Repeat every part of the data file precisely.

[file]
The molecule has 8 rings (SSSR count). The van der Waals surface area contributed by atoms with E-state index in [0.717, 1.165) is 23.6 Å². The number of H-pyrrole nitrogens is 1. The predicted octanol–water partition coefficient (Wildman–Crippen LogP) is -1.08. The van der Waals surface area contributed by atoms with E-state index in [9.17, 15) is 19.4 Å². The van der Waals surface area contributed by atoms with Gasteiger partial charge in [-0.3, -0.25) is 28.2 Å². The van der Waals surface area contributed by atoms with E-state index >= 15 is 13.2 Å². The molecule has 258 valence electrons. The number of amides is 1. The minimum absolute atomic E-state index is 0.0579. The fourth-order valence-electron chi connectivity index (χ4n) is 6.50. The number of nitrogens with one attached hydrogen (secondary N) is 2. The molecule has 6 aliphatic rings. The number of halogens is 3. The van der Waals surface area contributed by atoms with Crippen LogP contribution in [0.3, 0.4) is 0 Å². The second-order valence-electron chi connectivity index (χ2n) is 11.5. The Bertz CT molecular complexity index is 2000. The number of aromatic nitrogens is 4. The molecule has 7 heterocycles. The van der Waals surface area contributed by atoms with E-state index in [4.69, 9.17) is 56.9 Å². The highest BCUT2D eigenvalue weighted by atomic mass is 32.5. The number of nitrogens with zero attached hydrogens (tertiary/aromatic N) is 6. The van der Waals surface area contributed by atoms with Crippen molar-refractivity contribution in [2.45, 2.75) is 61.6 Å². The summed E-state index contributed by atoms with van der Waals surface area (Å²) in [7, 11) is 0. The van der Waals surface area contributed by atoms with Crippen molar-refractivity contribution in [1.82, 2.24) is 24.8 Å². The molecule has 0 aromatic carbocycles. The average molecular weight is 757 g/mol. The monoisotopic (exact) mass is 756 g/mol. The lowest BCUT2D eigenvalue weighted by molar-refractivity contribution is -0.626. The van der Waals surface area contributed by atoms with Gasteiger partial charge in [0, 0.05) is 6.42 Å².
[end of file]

The molecule has 8 rings (SSSR count). The van der Waals surface area contributed by atoms with E-state index in [0.717, 1.165) is 23.6 Å². The number of H-pyrrole nitrogens is 1. The predicted octanol–water partition coefficient (Wildman–Crippen LogP) is -1.08. The van der Waals surface area contributed by atoms with E-state index in [9.17, 15) is 19.4 Å². The van der Waals surface area contributed by atoms with Gasteiger partial charge in [-0.3, -0.25) is 28.2 Å². The van der Waals surface area contributed by atoms with E-state index >= 15 is 13.2 Å². The molecule has 258 valence electrons. The number of amides is 1. The minimum absolute atomic E-state index is 0.0579. The fourth-order valence-electron chi connectivity index (χ4n) is 6.50. The number of nitrogens with one attached hydrogen (secondary N) is 2. The molecule has 6 aliphatic rings. The number of halogens is 3. The van der Waals surface area contributed by atoms with Crippen LogP contribution in [0.3, 0.4) is 0 Å². The second-order valence-electron chi connectivity index (χ2n) is 11.5. The Bertz CT molecular complexity index is 2000. The number of aromatic nitrogens is 4. The molecule has 7 heterocycles. The van der Waals surface area contributed by atoms with E-state index in [4.69, 9.17) is 56.9 Å². The highest BCUT2D eigenvalue weighted by atomic mass is 32.5. The number of nitrogens with zero attached hydrogens (tertiary/aromatic N) is 6. The van der Waals surface area contributed by atoms with Crippen molar-refractivity contribution in [2.45, 2.75) is 61.6 Å². The summed E-state index contributed by atoms with van der Waals surface area (Å²) in [7, 11) is 0. The van der Waals surface area contributed by atoms with Crippen molar-refractivity contribution in [1.82, 2.24) is 24.8 Å². The molecule has 0 aromatic carbocycles. The average molecular weight is 757 g/mol. The monoisotopic (exact) mass is 756 g/mol. The lowest BCUT2D eigenvalue weighted by molar-refractivity contribution is -0.626. The van der Waals surface area contributed by atoms with Gasteiger partial charge in [0, 0.05) is 6.42 Å².